Reactions To The Trilateral Meeting

Fyodor Lukyanov, Editor-in-Chief of Russia in Global Affairs and Research Director at the Valdai International Discussion Club, said that Iran-Azerbaijan-Russia partnership strengthens Russia's role as a stability guarantor in Eurasia. He said that from a Russian point of view, cooperation with Iran and Azerbaijan is very important, due to the volatile situation in South Caucasus and the fact that Nagorno-Karabakh conflict may "heat up" again.[18]

Commenting on the trilateral meeting, Vladimir Sazhin, Senior Fellow at the Russian Academy of Sciences' Institute of Oriental Studies, said that he would not describe the summit as the creation of an Iran - Azerbaijan - Russia axis, since the meeting was "not aimed at the creation of any new organization." However, according to Sazhin, the trilateral summit was of strategic importance, as Iran, Azerbaijan and Russia play an important role in the Middle East and are an important factor "not only in regional, but also in global politics."[19]

Vedomosti's columnist Pavel Aptekar wrote that the trilateral summit, as well as the meeting with Turkish President Recep Tayyip Erdogan that took place in St. Petersburg on August 9, intends to signal the West that Russian influence in the Middle East is growing. The author states that Putin will try to establish a consensus between Iran and Turkey on Syria, to form a bloc against Western influence in the region.[20]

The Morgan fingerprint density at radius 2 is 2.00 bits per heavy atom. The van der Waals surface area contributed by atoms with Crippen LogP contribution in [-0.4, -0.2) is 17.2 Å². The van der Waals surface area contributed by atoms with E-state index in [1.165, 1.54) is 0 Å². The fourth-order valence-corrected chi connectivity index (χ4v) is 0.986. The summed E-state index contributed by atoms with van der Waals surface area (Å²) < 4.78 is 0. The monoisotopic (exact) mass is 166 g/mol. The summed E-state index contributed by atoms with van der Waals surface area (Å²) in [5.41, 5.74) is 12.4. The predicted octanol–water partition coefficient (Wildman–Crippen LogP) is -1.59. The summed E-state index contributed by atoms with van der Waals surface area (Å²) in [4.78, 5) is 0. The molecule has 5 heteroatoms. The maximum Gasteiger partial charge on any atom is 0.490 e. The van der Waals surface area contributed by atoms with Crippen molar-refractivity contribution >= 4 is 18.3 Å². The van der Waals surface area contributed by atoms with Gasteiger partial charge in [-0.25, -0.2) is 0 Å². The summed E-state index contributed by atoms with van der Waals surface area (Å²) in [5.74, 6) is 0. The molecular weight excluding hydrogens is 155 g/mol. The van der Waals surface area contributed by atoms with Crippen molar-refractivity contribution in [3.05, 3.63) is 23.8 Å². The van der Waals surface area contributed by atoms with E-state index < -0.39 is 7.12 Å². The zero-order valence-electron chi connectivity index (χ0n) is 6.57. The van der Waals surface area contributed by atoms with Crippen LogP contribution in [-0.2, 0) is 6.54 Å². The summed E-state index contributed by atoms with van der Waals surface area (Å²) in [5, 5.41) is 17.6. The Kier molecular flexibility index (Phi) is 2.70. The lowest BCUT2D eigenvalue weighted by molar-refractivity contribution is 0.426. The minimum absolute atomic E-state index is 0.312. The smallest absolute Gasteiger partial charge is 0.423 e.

Endnotes:

 

[1] Valdaiclub.com, August 10, 2016.

[2] Sputniknews.com, July 14, 2016.

[3] Valdaiclub.com, August 10, 2016.

[4] Tass.ru, August 8, 2016.

[5] Tass.ru, August 8, 2016.

[6]  Former Kremlin foreign policy advisor Sergey Karaganov writes: "In 2015, the Shanghai Cooperation Organization decided to admit India and Pakistan as full members and is now considering the possibility of admitting Iran and some other countries. Although the SCO is not very active yet, it has made one more step towards becoming the core of an emerging Greater Eurasia or even a community of Greater Eurasia. Cooperation between China and Russia may play a central role in it. In contrast to the model promoted by the United States, there will be no hegemon in the Eurasian community. China will be the economic leader, but other powerful players - Russia, India, and Iran - will be able to counterbalance Chinese influence. Objectively, the new center will serve as a counterweight to the West, which is seeking to consolidate its position, but this does not mean an automatic bipolar confrontation. Cooperation and rivalry will be dialectically combined." Globalaffairs.ru, August 1, 2016.

[7] Ria.ru, August 8, 2016.

[8] Mehrnews.com, August 9, 2016.

[9] Ria.ru, August 8, 2016.

[10] Ilna.ir, August 11, 2016.

[11] Tass.ru, August 10, 2016.

[12] Kremlin.ru, August 5, 2016.

[13] Kremlin.ru, August 10, 2016.

[14] Kremlin.ru, August 10, 2016.

[15] Kremlin.ru, August 10, 2016.

[16] Themoscowtimes.com, April 12, 2016.

[17] Themoscowtimes.com, April 12, 2016.

[18] Ria.ru, August 8, 2016.

[19] Valdaiclub.com, August 10, 2016.

[20] Vedomosti.ru, August 9, 2016.